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Unread 03-15-2012, 10:41 AM   #1 (permalink)
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The 17 degree headstock angle

I see this get mentioned in Gibson literature and then in a video with Gibson endorser Jon Schaffer, he comments how the headstock angle is an integral part of the sound.

What exactly does it do? I am very aware of the thin wood between truss rod channel and the outside world. Does the 17 degree angle have anything to do with the fragility?

I was thinking the headstock is angled for string pull, but alot of guitars don't advertise the headstock angle as an integral part of the sound.

Maybe I'm a noob, but a curious one.
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Unread 03-15-2012, 10:55 AM   #2 (permalink)
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Re: The 17 degree headstock angle

Quote:
Originally Posted by BentheMighty View Post
I see this get mentioned in Gibson literature and then in a video with Gibson endorser Jon Schaffer, he comments how the headstock angle is an integral part of the sound.

What exactly does it do? I am very aware of the thin wood between truss rod channel and the outside world. Does the 17 degree angle have anything to do with the fragility?

I was thinking the headstock is angled for string pull, but alot of guitars don't advertise the headstock angle as an integral part of the sound.

Maybe I'm a noob, but a curious one.
I am not sure, but apparently the increased angle increases the pressure of the string pushed on the nut, kinda like bring the tail-piece. Gibson advertises it as a plus for sustain.

But this is the very same company that says Nitro Finish is durable lol
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Unread 03-15-2012, 11:01 AM   #3 (permalink)
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Re: The 17 degree headstock angle

Angling the headstock away from the plane of the fretboard increases pressure between the sting and the nut, the idea being to increase sustain. Look at pictures of medieval and renaissance lutes for an extreme example of this idea.

There's nothing magical about 17 degrees; other makers use less, some use more.
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Unread 03-15-2012, 11:05 AM   #4 (permalink)
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Re: The 17 degree headstock angle

Just an other myth that has been propagated by cork sniffers
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Unread 03-15-2012, 12:21 PM   #5 (permalink)
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Re: The 17 degree headstock angle

I've seen strats that sustain for days, fwiw.

Gibson has no explanation for this phenomenon.
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Unread 03-15-2012, 12:25 PM   #6 (permalink)
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Re: The 17 degree headstock angle

Headstock angle does make a difference in sustain and tone...

How much though is any voodoo witch doctors guess.
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Unread 03-15-2012, 12:25 PM   #7 (permalink)
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Re: The 17 degree headstock angle

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Originally Posted by HOT-BRIT View Post
Just an other myth that has been propagated by cork sniffers
Wrong, the 17 degree pitch 'myth' was started by Gibson's designers who designed the LP (Les did not) and was a part of the original design. If people would do their research and read books they wouldn't need to ask these questions.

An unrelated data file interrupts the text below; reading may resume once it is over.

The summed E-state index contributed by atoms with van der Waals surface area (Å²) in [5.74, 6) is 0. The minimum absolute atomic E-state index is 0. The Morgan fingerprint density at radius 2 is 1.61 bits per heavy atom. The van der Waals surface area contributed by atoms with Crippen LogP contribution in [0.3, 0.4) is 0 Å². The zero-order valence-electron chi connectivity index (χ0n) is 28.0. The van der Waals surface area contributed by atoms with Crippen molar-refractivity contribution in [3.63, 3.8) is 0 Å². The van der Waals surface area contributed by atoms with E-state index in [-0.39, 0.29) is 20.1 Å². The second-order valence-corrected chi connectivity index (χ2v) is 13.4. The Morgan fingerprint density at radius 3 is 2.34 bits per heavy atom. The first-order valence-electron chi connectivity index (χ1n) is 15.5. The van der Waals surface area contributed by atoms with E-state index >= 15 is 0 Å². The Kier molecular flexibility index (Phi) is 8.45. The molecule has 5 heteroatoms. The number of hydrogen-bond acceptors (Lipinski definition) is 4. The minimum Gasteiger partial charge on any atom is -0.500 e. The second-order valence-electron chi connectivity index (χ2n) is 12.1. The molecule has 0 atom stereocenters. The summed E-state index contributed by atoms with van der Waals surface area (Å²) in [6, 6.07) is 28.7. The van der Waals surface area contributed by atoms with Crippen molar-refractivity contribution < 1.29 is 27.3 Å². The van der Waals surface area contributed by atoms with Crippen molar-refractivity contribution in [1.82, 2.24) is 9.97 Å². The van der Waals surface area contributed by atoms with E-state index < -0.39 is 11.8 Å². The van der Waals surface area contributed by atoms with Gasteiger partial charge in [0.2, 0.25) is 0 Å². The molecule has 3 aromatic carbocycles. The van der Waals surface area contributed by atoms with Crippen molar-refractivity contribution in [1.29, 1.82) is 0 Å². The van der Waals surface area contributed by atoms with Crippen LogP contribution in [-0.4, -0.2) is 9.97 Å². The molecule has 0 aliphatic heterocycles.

Robb Lawrence has done two definitive books on the Les Paul. He was a personal friend of Les, interviewed many people including Ted McCarty, Del Casher and other famous LP users/performers. His first covers the original LP years and Les's early years as well up to '63. The second covers the '68 to 2009 period (and Les's life & death during these times). Very good reading, very informative, direct from the source(s), and some beautiful shots of LP guitars from all eras.
I highly recommend these 2 books if you're limited in which to buy.

Others include....
1. 50 years of the Gibson Les Paul (OK but not as good or informative - more like a summary than details)
2. BOTB is a picture gallery of original 58,59 & 60 LPs with measurements and the author's views on why the guitar is so special. Some interesting theories and reading.
3. Paul Balmer's Les Paul Book (some info on the Epi & Gibson models) but a good manual for setup and care info as well. All specific to the LP
4. D Erlewine Guitar Player Repair Guide - not LP or even Gibson specific, covers what Dan calls the Big Three Fender, Martin & Gibson with setup care and maintenance information on electrics & accoustics.

I own all these manuals and they beat the heck out of half remembered, mis-quoted factoids often called up on this forum.
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Unread 03-15-2012, 12:26 PM   #8 (permalink)
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Re: The 17 degree headstock angle

I've measured my Epi Gold Top hearstock at 10 degrees, and it sustains as well as any guitar that I own. That includes a couple of Gibsons. I really think that it's a gimmick worked out between Gibson and the nut lube manufacturers.
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Unread 03-15-2012, 12:27 PM   #9 (permalink)
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Re: The 17 degree headstock angle

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Originally Posted by RayL View Post
But this is the very same company that says Nitro Finish is durable lol
It is. If I compare my 20-year-old LP to many pieces of furniture I've had, that've taken no abuse, it's in fantastic shape. Yes, 1/8" of plastic like on my Epi is even more durable, but it doesn't compare in the looks department.